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Brooksville and the county fair group have until Monday to reach a deal for 2 acres.

Brooksville officials and the Hernando County Fair Association have until Monday to reach an agreement on the value of a nearly 2-acre parcel that will be used for construction of the planned road known as Governor Boulevard.

Otherwise, attorneys could be called in to resolve the dispute.

The Brooksville City Council unanimously approved a motion Monday night to allow another week for the city and fair association to negotiate a settlement before resorting to eminent domain court proceedings. The motion was a substitute for the original resolution that would have initiated a condemnation suit.

The land would connect U.S. 41 to Cortez Boulevard via Southern Hills Boulevard, a route that would run through property owned by the city and the county as well as a portion controlled by the fair association.

"I'd like to come up with a fair resolution," Mayor David Pugh told the council. "I want to try to avoid the condemnation process, if possible."

Pugh and city officials hope to work out a resolution with the fair association before a special meeting at 6 p.m. Monday, held just before the council's workshop at City Hall later that night. Should there be no agreement by that time, council members indicated they would vote to pursue eminent domain proceedings at their next meeting on March 3.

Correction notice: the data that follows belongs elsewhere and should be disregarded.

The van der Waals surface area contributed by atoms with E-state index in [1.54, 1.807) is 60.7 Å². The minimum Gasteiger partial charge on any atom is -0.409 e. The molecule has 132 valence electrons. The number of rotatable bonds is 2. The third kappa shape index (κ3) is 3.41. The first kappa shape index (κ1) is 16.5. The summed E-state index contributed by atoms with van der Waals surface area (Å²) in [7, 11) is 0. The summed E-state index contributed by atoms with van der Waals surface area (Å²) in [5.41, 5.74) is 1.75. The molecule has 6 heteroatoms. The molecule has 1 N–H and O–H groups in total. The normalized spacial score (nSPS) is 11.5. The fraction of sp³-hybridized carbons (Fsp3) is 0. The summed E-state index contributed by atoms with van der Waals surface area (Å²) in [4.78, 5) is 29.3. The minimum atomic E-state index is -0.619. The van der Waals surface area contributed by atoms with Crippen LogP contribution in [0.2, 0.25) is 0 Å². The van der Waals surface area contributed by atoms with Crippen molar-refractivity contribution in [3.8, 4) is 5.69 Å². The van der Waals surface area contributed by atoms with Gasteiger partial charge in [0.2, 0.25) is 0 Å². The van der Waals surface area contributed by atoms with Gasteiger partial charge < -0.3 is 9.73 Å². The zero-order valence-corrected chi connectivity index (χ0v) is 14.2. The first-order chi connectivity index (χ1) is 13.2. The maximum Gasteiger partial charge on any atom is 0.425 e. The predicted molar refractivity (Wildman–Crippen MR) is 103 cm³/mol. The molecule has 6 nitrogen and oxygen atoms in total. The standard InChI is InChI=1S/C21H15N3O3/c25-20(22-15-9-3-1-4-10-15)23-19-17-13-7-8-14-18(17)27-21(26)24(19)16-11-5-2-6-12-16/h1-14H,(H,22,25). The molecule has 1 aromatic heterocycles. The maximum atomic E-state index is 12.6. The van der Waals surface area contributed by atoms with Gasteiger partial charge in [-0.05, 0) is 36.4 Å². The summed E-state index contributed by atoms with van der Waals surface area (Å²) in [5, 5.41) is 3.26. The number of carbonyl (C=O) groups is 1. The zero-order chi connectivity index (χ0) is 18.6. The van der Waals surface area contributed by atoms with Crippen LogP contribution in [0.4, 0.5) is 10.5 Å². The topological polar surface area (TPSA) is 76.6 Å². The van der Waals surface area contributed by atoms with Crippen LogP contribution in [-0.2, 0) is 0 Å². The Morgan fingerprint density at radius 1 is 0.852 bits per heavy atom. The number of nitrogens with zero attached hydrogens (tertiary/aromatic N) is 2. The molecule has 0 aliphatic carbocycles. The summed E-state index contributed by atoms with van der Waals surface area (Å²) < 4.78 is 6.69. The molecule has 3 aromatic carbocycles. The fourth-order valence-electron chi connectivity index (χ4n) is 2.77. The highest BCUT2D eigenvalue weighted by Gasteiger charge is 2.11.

Dave Russell, a Hernando County commissioner who serves as a liaison to the fair board, said he planned to meet with Pugh and a fair board member sometime this week.

"We feel confident that we will have achieved an agreement," by Monday, Russell said. "I believe that the fair board has presented a fair compromise on the valuation of the property and I think the city sees that as viable. Now it's just a matter of working out some of the details."

Russell proposed a total payment of nearly $210,000 for the land at Monday's council meeting, an offer that brings both sides much closer. The city recently tendered an offer of $126,345, while the fair association had asked for more than $300,000.

"We're in the ballpark," Russell told the council. "I think we're proffering a reasonable settlement for your consideration."

The council pushed for an alternative solution - for at least a week.

"I think council doesn't want this to be drawn out," said City Manager Jennene Norman-Vacha. "And I think the fair association is on that same page.

The council also approved a measure to explore whether a special taxing district is feasible as a way to ensure that all city residents are paying their fair share for fire services.

Money to run the fire department now comes through the general fund and the city is exploring a special taxing district for fire services because not every property owner pays property taxes, but everyone would be obliged to pay the fire service fee.

Joel Anderson can be reached at or 754-6120.